Take a guess: Who do you think pays more in corporate taxes, companies with CEOs who favor the Republican party, or those with CEOs who tend toward the Democrats?
If you guessed the latter, you’re wrong, according to a paper that will be presented Aug. 7 at the annual meeting of the American Accounting Association in Washington, D.C. The study, which was led by researchers at the University of Arizona, finds that companies helmed by executives who lean Republican each pay an average of $12 million more in annual taxes than companies headed by Democratic-leaning managers. With a mean pretax income of $541 million for companies in the sample, the difference results in an extra 2.22 percent in taxes paid.
Yet why would these companies, the ones run by leaders who support a political party that is currently refusing to consider higher taxes, be the very ones to pay more? Because they tend to be more conservative, the researchers say, and “[p]sychology research shows that conservative individuals tend to be more risk-averse, fear losses, value financial security, and try to avoid uncertainty.” As a result, the researchers Dane Christensen and Dan Dhaliwal found, conservative nature trumps political ideology.
To perform their study, Christensen and Dhaliwal looked at all executives listed in the ExecuComp database between 1992 and 2008, used personal political contributions data from the Federal Election Commission to determine those executives’ political persuasion, and examined two common measures of tax avoidance over the years: each company’s effective tax rate (GAAP ETR) and cash effective tax rate (Cash ETR). “We find that when the top executive team’s political preferences lean toward the Republican party, their firms have significantly higher GAAP ETRs and Cash ETRs,” the two summarize in their paper.
Christensen and Dhaliwal make a convincing case that it is the conservative nature of managers, rather than any number of alternate interpretations, that explain their findings. Many skeptics, for example, are likely to question whether CEOs’ campaign contributions might have to do more with trying to influence legislation or corporate interests than their true political leanings. But by averaging contributions over a number of years, they say, motive-driven financial donations don’t have an effect on the results. In addition, Christensen and Dhaliwal write, when looking at personal contributions, the size of the amount is relatively small, and most executives consistently donate to one party.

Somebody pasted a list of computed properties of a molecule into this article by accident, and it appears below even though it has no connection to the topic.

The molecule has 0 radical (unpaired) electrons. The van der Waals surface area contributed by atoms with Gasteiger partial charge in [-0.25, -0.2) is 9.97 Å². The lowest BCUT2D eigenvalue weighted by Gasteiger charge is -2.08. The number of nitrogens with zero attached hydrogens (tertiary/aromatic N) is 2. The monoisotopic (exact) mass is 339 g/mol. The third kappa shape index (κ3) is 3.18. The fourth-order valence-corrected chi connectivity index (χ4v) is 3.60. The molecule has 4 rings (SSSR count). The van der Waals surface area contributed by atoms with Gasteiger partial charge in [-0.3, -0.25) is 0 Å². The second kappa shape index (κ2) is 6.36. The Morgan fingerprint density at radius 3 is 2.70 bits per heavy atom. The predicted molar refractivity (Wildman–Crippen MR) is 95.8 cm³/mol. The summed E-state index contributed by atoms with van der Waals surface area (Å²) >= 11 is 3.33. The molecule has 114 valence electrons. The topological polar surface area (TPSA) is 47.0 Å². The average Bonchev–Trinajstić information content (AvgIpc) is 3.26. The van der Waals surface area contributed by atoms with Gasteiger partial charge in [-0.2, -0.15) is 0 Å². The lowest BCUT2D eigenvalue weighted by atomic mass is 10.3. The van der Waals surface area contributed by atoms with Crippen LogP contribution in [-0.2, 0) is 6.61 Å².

The study also accounts for a range of other variables, from age, industry and gender to whether or not the company is a family firm (which tend to be more conservative) or uses a large amount of stock options (which produces a tax benefit), but they continue to end up with similar results: Companies run by corporate leaders who support Republican candidates pay slightly more in taxes.
What I find most interesting about the study is not which political persuasion leads to paying more to the IRS. (Although it is interesting, if not surprising, to see that of the 6,818 executives they examined, 64 percent leaned Republican, 31 percent leaned Democrat, and another 4 percent were classified as “neutral.”) Instead, what intrigues me most is that the values and mindset of the CEO—a leader who is rarely an accountant, and spends little of his or her time bogged down in tax minutiae—could have such an influence on how much taxes are paid.
Of course, as Christensen and Dhaliwal point out, CEOs might influence how much to spend on outside tax advisers, how well to compensate the company’s top tax managers, or how much to try to reduce a company’s tax burden. More important, however, they hire and shape an executive team that is likely to share their approach to uncertainty and losses. And they set a tone at the top that, whether intentionally or not, either encourages or discourages risk-taking throughout their organizations.
Leaders may think their personalities and political preferences can be separated from how they run their companies. But if Christensen and Dhaliwal are right, maybe they can’t.
Update: Two additional researchers, Steven Boivie (University of Arizona) and Scott Graffin (University of Georgia), also contributed to study.
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